The daily rituals and working routines of prolific authors and artists – people who really do get a lot done – very rarely include techniques for ‘getting motivated’ or ‘feeling inspired’. Quite the opposite: they tend to emphasise the mechanics of the working process, focusing not on generating the right mood, but on accomplishing certain physical actions, regardless of mood.
Anthony Trollope wrote for three hours each morning before leaving to go to his job as an executive at the post office; if he finished a novel within a three-hour period, he simply moved on to the next. (He wrote forty-seven novels over the course of his life.)
The routines of almost all famous writers, from Charles Darwin to John Grisham, similarly emphasise specific starting times, or number of hours worked, or words written. Such rituals provide a structure to work in, whether or not the feeling of motivation or inspiration happens to be present. They let people work alongside negative or positive emotions, instead of getting distracted by the effort of cultivating only positive ones. ‘Inspiration is for amateurs,’ the artist Chuck Close once memorably observed. ‘The rest of us just show up and get to work.’
Details and supplementary resources for this infographic can be found in the previous post. Feel free to share this infographic as you please, but a link back or comment will be most welcomed.
We’ve all heard the phrase – “Work Life Balance” – in fact, I’m pretty sure my partner’s corporation still contains that phrase as an organisational motto. But maybe the balance part of this term needs changing – to blend.
The same concept is possible with writing, which is, of course, work – and hard brain-numbing work at that. It can be applied to anything we have passion for.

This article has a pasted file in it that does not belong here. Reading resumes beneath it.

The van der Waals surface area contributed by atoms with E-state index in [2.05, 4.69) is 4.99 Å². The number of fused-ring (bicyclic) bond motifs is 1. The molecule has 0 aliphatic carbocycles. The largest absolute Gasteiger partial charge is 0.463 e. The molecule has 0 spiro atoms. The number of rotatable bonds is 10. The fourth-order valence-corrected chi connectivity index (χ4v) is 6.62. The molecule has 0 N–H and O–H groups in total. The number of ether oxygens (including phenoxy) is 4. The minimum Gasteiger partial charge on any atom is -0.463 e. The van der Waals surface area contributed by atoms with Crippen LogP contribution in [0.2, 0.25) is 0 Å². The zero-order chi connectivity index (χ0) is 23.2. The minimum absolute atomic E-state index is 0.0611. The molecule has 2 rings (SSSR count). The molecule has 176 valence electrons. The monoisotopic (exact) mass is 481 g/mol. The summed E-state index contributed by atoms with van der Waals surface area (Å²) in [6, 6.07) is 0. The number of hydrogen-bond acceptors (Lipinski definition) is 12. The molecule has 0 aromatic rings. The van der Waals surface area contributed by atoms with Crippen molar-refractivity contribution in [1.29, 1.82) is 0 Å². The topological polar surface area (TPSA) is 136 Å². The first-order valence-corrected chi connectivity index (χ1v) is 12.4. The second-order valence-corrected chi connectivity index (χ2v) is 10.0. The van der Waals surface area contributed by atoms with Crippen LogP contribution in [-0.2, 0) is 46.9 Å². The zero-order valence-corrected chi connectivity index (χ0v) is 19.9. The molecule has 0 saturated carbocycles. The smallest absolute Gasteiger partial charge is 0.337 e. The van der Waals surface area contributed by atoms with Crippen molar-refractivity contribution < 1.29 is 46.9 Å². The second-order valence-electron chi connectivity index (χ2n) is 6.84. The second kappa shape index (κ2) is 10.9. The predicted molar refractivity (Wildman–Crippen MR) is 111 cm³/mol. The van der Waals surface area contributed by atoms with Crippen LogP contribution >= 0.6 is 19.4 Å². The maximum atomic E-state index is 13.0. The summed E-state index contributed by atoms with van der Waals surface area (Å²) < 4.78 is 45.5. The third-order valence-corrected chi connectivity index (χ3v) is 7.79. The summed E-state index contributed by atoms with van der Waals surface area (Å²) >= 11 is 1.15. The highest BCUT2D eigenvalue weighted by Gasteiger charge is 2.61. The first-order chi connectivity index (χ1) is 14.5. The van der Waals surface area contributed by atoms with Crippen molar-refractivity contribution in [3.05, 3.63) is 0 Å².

In April this blog participates in two corresponding challenges – the Blogging from A to Z Challenge and CampNaNo.
This sticky post will act as an index and progress meter for the challenges.
Well, I’m not making up a Z post for the sake of it. It’s been a long and windy journey, and if you’ve arrived at Z via the #AtoZChallenge, I congratulate you on your perseverance. It’s been a tough journey for all the bloggers, but I’ve thoroughly enjoyed writing out these posts, and doing the rounds of reading others.
This post will simply work as an appendum, containing a list of all the references, links, and books I’ve used in this A-Z post series on Writer’s Core Habits. But first – a video…
For one of the newest commentators on this blog, Angeline.
Give your writing a go, find a little time. You never know what might happen until you do it.
2 Years to a Book. That’s what I realised I could accomplish – on top of my normal writing projects and goals during the year. For others who don’t have the luxury of so many free hours to write, as I do, the program also allows for a book draft completed during that first year.
As a new writer, one of the hardest lessons I learned (aside from the sheer hard work of writing) was that I would no longer be able to pick up a book to simply read for pleasure.
The core habit I’m discussing here is something that we as writers must be able to do – that of reading as a writer – or developing some x-ray lens when we read.
Writing Maxims to Live By, and Break
“There are three rules for writing. Unfortunately, nobody knows what they are.” – Somerset Maugham.
If only there were a Writing Rule Book, but it went missing, along with that Parent Manual 101 I was looking for some years back.